Now this sounds like fun. Marylin Minter's new finger-printed enamel-on-metal paintings like Heavy Metal and Cheshire were produced in collaboration with Wangechi Mutu, who was asked to don red and Yves Klein blue lipstick and regurgitate gold-flecked paint or splash around in puddles filled with a case of vodka and $500 of silver cake powder. (Currently on view at Salon 94 Bowery)
The intricate ink bubble drawings by Roland Flexner are created by modifying a Japanese decorative art technique called suminagashi where paper is laid on top of ink floating on water. Flexner takes it one step further by blowing on or tilting the image right before the ink sets into the paper. His intended result is a nod to the seventeenth-century practice of collecting stones, polishing the cross-sections and then interpreting the emerging abstractions as landscapes. Some of the drawings from his series certianly accomplish that, but I enjoy the ones that lean more towards either the microbiological or galactic.
Take a look at all of his ink bubble drawings while listening to this track by Björk and you'll agree.
An old favorite popped into my head this morning as I walked to work. I first saw the Men In The Cities series by Robert Longo in a magazine in 1986 and am pretty sure that was the exact moment I began to think about art as work rather than decoration. Thanks Randolph Elementary School Reading Loft.
"Art, artifice, and artificial life form the primary lines of inquiry stitched together in the exhibition “Never Let Me Go,” curated by Terry R. Myers. Borrowing its title from Kazuo Ishiguro’s acclaimed Dickensian science fiction novel from 2005, the show tracks the ways in which these three phenomena overlap; in so doing, it provokes questions that cut to the very core of art’s broader significance to society. In the case of Ishiguro’s novel, art is used as a type of “evidence” that cloned (or artificial) children may have souls. Myers’s exhibition alternately deals implicitly and explicitly with the themes of natural and artificial life found in the book.
Among the works included here, Rona Pondick’s Fukien Tea, 2003, hews close to the theme of cloning, with its miniature polished bronze heads growing from a bonsai-esque tree––a form of organ(ic) farming that alludes to the commodification of human subjectivity. Other standout pieces in the exhibition include Folkert de Jong’s The Sleeper, the Talker, and the Dancer, 2007. The sculpture, a nearly fourteen-foot-high multicolored Styrofoam birch tree, is littered with quotidian items and ghostly visages. To an extent, the work recalls the final denouement of the novel, in which the story’s narrator, Kathy, imagines a detritus-strewn landscape as a repository for the memories of her childhood. As with much of de Jong’s output, the tree skews what is represented through its material manifestation and is, by turns, creepy and fantastic due to its seemingly jubilant celebration of artificial nature. In André Butzer’s exuberant abstract painting of a spider, Nicht Fürchten! (2) (Don’t Be Scared! ), 2010, we are reminded that while art may reveal the soul, as Ishiguro suggests, it is also a zone where we can give form to our nightmares, which would otherwise remain repressed and unheeded."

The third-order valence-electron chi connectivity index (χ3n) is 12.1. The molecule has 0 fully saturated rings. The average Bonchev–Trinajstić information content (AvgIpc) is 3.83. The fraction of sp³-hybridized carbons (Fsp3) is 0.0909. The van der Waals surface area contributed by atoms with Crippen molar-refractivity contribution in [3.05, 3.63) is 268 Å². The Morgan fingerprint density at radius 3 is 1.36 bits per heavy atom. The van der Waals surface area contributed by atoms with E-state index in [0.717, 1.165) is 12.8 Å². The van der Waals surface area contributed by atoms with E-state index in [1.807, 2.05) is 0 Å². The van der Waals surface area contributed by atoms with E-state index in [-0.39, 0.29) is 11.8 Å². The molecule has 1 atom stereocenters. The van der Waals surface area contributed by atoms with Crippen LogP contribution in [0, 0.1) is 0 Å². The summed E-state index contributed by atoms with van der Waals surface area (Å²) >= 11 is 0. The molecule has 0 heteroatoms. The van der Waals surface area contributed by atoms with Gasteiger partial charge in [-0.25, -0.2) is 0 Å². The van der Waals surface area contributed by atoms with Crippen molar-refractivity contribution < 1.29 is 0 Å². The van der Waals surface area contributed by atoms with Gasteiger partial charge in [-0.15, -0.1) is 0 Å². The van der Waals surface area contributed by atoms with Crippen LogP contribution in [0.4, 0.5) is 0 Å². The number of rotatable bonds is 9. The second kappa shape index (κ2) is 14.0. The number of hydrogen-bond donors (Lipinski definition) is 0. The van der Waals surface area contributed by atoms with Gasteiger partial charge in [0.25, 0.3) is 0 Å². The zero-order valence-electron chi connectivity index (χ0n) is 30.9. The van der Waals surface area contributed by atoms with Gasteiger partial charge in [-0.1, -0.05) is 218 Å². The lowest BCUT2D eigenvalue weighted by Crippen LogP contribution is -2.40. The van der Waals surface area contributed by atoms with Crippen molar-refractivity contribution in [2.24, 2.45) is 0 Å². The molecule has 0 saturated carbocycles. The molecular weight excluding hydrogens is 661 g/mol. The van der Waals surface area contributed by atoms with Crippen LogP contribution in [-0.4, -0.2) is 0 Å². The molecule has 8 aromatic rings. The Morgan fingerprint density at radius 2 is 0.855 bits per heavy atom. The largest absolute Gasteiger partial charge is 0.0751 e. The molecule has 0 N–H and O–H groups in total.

The fluid, organic oil paintings of I Wayan Sudarsana Yansen seem to be slowly changing right in front of your eyes. Look closer and you can just as easily get lost in examining the process. While I hate superficial comparison, these do stir up a nice reminder of the experimental paintings my old friend Josh Becker was creating back in the day.
Found via FFFFound.com
When you truly love swimming pools you are also obliged to mourn their death. It's difficult to not drift into the dangerous deep end of sentimentality with J. Bennett Fitts' images of abandoned swimming pools, but I think he maintains an even subjectivity by showing the equally abandoned setting. The pools themselves begin to come across more as a casualty of the situation rather than a singular clichéd symbol of decay.
found via Holly Wales